The US Food and Drug Administration (FDA) has rejected Helius Medical Technologies’ premarket submission for the Portable Neuromodulation Stimulator (PoNS) device due to a lack of data.
Designed to be used in conjunction with physical therapy, PoNS is intended for the treatment of chronic balance deficit caused by mild-to-moderate traumatic brain injury.
Treatment involves the delivery of neuromodulation to stimulate cranial nerves, which is claimed to restore neurological function.
The company filed a submission to the FDA in September last year. Its application included findings from two double-blind, randomised, controlled clinical trials that evaluated the safety and efficacy of PoNS in a total of 163 participants.
The regulator has rejected the application stating that it does not have enough evidence that the effects observed in the clinical trials were due to the independent effects of the medical device.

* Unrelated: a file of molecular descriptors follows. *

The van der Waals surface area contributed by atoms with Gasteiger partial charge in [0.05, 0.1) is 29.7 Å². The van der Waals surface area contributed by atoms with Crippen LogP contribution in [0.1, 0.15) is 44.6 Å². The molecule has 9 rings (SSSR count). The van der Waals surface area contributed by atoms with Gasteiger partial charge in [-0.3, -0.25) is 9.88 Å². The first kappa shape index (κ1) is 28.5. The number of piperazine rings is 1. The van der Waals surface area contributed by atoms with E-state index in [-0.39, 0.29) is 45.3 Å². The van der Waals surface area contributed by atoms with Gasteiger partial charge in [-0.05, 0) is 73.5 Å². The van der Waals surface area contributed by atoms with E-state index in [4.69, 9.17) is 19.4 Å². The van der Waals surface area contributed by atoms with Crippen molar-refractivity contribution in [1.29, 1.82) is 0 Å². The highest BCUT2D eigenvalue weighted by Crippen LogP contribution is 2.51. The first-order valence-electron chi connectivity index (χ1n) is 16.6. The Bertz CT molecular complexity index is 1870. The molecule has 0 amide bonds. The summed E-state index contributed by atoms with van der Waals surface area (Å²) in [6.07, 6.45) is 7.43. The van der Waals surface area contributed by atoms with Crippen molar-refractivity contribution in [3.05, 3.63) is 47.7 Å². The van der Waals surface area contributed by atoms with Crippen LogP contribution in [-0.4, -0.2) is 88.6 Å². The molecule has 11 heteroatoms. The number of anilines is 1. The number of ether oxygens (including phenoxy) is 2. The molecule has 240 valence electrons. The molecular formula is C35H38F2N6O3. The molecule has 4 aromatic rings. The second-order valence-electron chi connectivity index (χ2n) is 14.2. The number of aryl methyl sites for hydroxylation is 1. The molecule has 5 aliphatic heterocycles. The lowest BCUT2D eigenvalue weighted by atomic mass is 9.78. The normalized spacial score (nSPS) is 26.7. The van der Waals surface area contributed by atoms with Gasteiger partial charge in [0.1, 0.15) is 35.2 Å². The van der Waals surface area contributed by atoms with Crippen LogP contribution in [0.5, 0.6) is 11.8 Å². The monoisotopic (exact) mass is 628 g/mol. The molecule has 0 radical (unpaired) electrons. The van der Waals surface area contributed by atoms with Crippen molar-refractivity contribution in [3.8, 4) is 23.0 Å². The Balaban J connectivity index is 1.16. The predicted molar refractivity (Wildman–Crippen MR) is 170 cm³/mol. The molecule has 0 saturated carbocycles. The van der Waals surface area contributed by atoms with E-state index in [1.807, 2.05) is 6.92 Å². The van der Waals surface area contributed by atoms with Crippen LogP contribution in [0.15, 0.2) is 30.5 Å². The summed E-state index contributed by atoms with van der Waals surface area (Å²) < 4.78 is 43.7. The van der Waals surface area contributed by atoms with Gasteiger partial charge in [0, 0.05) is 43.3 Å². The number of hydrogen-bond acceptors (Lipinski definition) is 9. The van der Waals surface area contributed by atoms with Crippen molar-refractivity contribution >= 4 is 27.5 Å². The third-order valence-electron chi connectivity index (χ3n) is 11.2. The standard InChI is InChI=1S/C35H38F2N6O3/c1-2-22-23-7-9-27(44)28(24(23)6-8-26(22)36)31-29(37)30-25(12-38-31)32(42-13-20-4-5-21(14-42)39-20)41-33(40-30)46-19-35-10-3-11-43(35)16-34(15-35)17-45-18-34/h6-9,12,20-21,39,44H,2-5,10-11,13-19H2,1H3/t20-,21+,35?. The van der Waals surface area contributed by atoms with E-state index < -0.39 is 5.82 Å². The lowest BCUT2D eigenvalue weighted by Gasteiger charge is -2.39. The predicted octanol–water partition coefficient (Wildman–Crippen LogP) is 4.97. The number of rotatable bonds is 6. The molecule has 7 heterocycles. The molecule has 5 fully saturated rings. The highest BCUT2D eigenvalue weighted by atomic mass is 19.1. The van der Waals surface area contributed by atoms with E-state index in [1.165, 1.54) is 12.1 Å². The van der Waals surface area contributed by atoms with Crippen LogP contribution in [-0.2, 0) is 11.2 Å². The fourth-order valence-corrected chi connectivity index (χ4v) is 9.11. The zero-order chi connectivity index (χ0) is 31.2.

The FDA noted that patients in both the treatment and control arms experienced improvements from baseline for all of the clinical endpoints.
The agency added that the neurotech company can resubmit its application in the future with additional data.
In a press release, Helius Medical said that the FDA’s review did not identify any device-related serious adverse events in the clinical trials.
Helius Medical Technologies CEO Philippe Deschamps said: “We are understandably disappointed by the agency’s decision to decline our request for de novo classification and 510(k) clearance, but Helius remains committed to generating the data to pursue a de novo classification and 510(k) clearance of our PoNS device in the future for the treatment of patients with chronic balance deficit due to mmTBI, in order to bring our innovative therapy to more than 1.5 million Americans suffering from this condition.”
PoNS currently holds regulatory approval in Canada and is being reviewed in the European Union (EU).